In-depth reviews

Vauxhall Corsa review - Practicality, comfort and boot space

The Corsa is comfortable and refined, but below average interior and boot space let the side down

Unlike previous Corsas which were offered with a choice of three and five doors, the latest model comes exclusively in a single five-door body style. Up front, it’s a comfy place to be. The supportive seats have plenty of adjustment, while all round visibility is pretty decent.

Storage is fine, rather than spectacular for the class. The front door bins can each hold a big-ish bottle, while there’s a pair of cupholders in the centre console ahead of a small closed storage bin. The smartphone tray ahead of the gear selector is big enough and positioned in a way that devices shouldn’t fall out when you accelerate or brake. The glovebox is small, though – a result of making it as flat as possible to maximise knee room for the front passenger.


The latest Corsa measures 4,060mm long. That’s 39mm longer than its predecessor, and 7mm longer than a Volkswagen Polo. At 1,765mm wide (not including mirrors) and 1,435mm tall, it’s grown 19mm wider and dropped 44mm lower than before. The wheelbase measures 2,538mm – 13mm less than the Polo.

Leg room, head room & passenger space

Even before you’ve got in, things start to become a little tricky. The doors’ openings are quite narrow - particularly at the back - which means that it’s not only harder to get in than some rivals, but more difficult to install a child seat.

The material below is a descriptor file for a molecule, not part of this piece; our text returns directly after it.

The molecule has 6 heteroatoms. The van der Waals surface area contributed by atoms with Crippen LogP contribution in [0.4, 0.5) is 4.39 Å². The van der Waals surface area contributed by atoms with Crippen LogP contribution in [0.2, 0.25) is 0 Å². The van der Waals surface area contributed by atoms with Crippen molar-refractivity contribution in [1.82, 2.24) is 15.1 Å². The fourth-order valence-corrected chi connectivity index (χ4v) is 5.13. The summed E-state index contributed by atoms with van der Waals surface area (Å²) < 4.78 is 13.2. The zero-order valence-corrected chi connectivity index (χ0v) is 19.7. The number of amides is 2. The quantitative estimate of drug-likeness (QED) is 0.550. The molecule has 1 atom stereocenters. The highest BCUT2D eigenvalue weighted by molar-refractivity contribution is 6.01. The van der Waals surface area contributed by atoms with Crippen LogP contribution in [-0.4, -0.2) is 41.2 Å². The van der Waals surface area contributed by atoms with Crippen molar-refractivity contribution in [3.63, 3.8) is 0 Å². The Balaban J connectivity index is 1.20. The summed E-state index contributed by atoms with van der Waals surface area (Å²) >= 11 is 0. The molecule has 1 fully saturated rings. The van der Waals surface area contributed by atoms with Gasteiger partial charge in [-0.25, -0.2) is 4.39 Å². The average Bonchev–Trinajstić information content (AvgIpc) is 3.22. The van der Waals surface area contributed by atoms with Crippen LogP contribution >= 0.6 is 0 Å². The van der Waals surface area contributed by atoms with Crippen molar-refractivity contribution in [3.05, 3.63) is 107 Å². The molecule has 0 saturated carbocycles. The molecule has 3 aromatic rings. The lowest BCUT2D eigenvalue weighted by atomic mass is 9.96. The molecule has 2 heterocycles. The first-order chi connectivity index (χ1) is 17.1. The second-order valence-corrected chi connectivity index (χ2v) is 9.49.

Once you’ve squeezed through the back doors, things aren’t much better. Compared to rivals like the SEAT Ibiza, Hyundai i20 and even its predecessor to a degree, the Corsa feels cramped. The low roof means that anyone nudging six foot tall will brush their head against the ceiling, while knee room isn’t great either. The seats themselves are comfy, though.


The Corsa’s boot measures 309 litres. That’s 24 litres more than the old car, and 17 more than you get in a Ford Fiesta. However, the Hyundai i20 (326 litres), SEAT Ibiza (355 litres) and particularly the Renault Clio (391 litres) are all much more generous. The opening itself is fairly small, too, with quite a high loading lip to lift heavy items over. The rear seat backs fold in a 60:40 split, but beyond that, the space is short on clever features.

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